hether you’re using wireless internet in a coffee shop,stealing it from the guy next door, or competing for bandwidth at a conference, you have probably gotten frustrated at the slow speeds you face when more than one device is tapped into the network. As more and more people and their manydevices access wireless internet, clogged airwaves are going tomake it.
One German physicist, Harald Haas has come up with asolution he calls “data through illumination” –taking the fibberout of fiber optic by sending data through an LED light bulbthat varies in intensity faster than the human eye can follow.It’s the same idea band behind infrared remote controls but farmore powerful.
Haas says his invention, which he calls D-Light,can produce data rates faster than 10 megabits persecond, which is speedier than your average broadbandconnection. He envisions a future where data for laptops,smart phones, and tablets is transmitted through the light in aroom. And security would be snap – if you can’t see the light,you can’t access the data.
Li-Fi is typically implemented using white LED light bulbs at the downlink transmitter. These devices are normally used for illumination only by applying a constant current. However, by fast and subtle variations of the current, the optical output can be made to vary at extremely high speeds. This very property of optical current is used in Li-Fi setup.The operational procedure is very simple-,data from the internet and local network is used to modulate the intensity of the LED light source if any undetectable to the human eye. The photo detector picks up signal, which is converted back into a data stream and sent to the client.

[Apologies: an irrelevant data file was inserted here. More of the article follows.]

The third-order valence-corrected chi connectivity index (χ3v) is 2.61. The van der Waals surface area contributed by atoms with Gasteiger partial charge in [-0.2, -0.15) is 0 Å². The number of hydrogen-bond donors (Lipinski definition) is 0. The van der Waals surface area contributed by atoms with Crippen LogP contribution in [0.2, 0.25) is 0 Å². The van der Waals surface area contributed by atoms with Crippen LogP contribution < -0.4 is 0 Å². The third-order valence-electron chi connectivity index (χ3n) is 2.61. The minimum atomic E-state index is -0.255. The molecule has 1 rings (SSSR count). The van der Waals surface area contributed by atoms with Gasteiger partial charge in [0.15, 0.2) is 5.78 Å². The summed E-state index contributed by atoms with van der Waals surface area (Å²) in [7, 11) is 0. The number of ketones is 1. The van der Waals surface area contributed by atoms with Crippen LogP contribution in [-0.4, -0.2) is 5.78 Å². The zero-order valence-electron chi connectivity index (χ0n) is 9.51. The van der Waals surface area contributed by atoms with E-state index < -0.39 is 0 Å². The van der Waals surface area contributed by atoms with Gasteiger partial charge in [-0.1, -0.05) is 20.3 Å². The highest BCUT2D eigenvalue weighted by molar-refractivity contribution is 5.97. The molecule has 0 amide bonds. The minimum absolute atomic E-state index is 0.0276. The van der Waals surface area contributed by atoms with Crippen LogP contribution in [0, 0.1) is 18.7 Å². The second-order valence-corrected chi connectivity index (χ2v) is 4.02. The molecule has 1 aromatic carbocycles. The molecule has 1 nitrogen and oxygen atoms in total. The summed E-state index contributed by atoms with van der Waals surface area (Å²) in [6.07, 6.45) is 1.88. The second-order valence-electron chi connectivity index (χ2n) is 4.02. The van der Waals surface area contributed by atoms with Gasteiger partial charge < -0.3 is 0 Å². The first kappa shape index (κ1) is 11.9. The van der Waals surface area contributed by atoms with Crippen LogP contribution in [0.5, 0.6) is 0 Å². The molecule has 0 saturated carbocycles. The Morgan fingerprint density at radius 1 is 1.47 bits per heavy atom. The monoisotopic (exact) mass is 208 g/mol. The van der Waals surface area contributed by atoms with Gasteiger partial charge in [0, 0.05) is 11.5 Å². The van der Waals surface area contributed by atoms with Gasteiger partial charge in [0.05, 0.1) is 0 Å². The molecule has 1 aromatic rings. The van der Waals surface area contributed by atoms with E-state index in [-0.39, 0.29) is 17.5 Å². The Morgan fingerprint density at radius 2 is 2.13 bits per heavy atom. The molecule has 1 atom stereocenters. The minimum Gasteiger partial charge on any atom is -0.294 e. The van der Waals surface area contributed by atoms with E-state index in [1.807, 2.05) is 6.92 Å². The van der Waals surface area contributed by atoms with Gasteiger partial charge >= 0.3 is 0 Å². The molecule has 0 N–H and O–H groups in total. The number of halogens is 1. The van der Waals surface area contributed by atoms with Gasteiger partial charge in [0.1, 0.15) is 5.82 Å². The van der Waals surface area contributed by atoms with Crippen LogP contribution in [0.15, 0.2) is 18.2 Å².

The client can communicate through its own LED output or over the existing network. An overhead lamp fitted with an LED with signal-processing technology streams data embedded in its beam at ultra-high speeds to the photo-detector. A receiver dongle then converts the tiny changes in amplitude into an electrical signal, which is then converted back into a data stream and transmitted to a computer or mobile device.